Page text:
Wednesday, 23 January 2019
BREAKING NEWS

Are insurance contracts unfair?

In 2008, the Productivity Commission recommended a new national consumer law applying to all industry sectors, including protections against unfair contract terms (UCT). In 2009 the Australian Consumer Law and related reforms were implemented, including the application of UCT protections in relation to most financial products and financial services through the Australian Securities and Investments Commission Act 2001 (ASIC Act).

Those provisions now render void unfair terms in many consumer and (from 2016) small business standard form contracts, but do not apply to many insurance contracts as a result of section 15 of the Insurance Contracts Act 1984 (ICA). Its rationale is that that Act has its own protections for standard insurance contracts and they have special characteristics due to the nature of the risk involved which make them unsuitable for UCT protections. The Corporations Act 2001 (and some other specific regulation) also imposes a number of product Disclosure Statement and other relevant product disclosure requirements on insurers.

However, the position is not clear-cut, with some insurance contracts, for example, private health insurance contracts and state and Commonwealth government insurance contracts, being subject to the UCT laws. A number of other similar jurisdictions also subject insurance contracts to similar UCT laws, and prior reviews have raised concerns over a range of terms potentially disadvantaging consumers, particularly in home building, car, consumer credit and travel insurance.

The Commonwealth announced at the end of 2017 that it intended to extend the UCT regime generally to insurance contracts, and Treasury recently released details of a proposed model at https://static.treasury.gov.au/uploads/sites/1/2018/06/t284394_UCT_Insurance_Contracts_Proposals_Paper_Aug.pdf and invited submissions from industry and the public. Submissions must be emailed in Word or RTF format to [email protected] no later than 24 August 2018.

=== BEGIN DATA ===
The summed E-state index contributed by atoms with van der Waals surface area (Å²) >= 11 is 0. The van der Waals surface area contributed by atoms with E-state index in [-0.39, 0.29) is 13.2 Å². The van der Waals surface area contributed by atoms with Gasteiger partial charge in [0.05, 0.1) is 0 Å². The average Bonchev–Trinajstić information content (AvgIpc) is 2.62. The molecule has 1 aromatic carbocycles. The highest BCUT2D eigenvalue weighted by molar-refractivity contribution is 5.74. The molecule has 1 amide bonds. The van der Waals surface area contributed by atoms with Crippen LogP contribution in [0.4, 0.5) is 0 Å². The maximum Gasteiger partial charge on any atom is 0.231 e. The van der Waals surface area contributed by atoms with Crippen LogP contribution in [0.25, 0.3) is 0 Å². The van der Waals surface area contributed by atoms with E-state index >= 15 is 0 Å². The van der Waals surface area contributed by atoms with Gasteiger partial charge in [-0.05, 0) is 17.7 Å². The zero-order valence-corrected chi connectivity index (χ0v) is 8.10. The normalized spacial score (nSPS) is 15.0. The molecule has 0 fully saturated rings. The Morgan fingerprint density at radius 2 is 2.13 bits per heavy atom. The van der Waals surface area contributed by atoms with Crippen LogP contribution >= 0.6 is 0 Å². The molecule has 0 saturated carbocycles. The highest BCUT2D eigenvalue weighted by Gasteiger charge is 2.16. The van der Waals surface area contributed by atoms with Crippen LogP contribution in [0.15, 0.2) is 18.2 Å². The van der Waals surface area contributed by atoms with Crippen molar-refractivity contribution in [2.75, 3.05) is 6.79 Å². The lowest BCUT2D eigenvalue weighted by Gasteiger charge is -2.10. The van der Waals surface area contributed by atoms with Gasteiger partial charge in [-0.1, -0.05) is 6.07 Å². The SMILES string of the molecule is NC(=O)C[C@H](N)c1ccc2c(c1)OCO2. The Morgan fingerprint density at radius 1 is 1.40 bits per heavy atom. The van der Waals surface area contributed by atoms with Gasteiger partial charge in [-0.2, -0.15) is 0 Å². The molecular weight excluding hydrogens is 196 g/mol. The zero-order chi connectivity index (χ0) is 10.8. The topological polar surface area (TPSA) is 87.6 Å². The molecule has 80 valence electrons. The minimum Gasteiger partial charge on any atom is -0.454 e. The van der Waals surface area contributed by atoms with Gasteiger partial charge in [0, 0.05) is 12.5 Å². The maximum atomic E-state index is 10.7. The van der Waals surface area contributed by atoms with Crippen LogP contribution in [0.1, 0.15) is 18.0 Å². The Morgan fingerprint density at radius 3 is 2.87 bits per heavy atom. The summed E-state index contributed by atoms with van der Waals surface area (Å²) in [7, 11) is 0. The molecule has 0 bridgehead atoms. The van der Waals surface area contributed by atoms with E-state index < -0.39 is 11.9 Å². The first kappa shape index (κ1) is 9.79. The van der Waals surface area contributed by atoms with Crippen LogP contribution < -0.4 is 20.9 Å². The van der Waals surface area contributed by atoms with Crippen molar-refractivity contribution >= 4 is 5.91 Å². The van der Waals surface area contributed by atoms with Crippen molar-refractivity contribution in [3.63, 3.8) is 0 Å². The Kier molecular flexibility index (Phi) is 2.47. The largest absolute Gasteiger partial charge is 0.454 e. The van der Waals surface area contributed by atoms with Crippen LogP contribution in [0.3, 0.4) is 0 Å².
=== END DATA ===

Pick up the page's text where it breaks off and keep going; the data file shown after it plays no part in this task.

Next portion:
Submissions should address as appropriate the questions raised in Treasury’s Proposals Paper, having regard to its proposed model. The key elements of the model are:

  • Amending section 15 of the ICA to allow the current UCT laws in the ASIC Act to apply to insurance contracts.
  • The UCT provisions in the ASIC Act being tailored to accommodate specific features of insurance contracts, in particular:
    • the ‘main subject matter’ of an insurance contract will be defined narrowly as terms that describe what is being insured, for example, a house, a person or a motor vehicle;
    • clarification will be provided that the ‘upfront price’ will include the premium and the excess payable and that these will not be subject to review;
    • a contract will be considered as standard form even if the consumer or small business can choose from various options of policy coverage;
    • when determining whether a term is unfair, a term will be reasonably necessary to protect the legitimate interests of an insurer if it reasonably reflects the underwriting risk accepted by the insurer in relation to the contract and it does not disproportionately or unreasonably disadvantage the insured;
    • examples specific to insurance will be added to the list of examples of kinds of terms that may be unfair, which could include terms that permit the insurer to pay a claim based on the cost of repair or replacement that may be achieved by the insurer, but could not be reasonably achieved by the policyholder;
    • where a term is found to be unfair, as an alternative to the term being declared void, a court will be able to make other orders if it deems that more appropriate;
    • the definition of ‘consumer contract’ and ‘small business contract’ will include contracts that are expressed to be for the benefit of an individual or small business, but who are not a party to the contract;
    • for life policies, as defined by the Life Insurance Act 1995, which are guaranteed renewable, it will be made clear that a term which provides a life insurer with the ability to unilaterally increase premiums will not be considered unfair in circumstances in which the premium increase is within the limits and under the circumstances specified in the policy.

Source: https://www.lexology.com/library/detail.aspx?g=5174ad09-88c5-4bc0-b07e-4596449d841e

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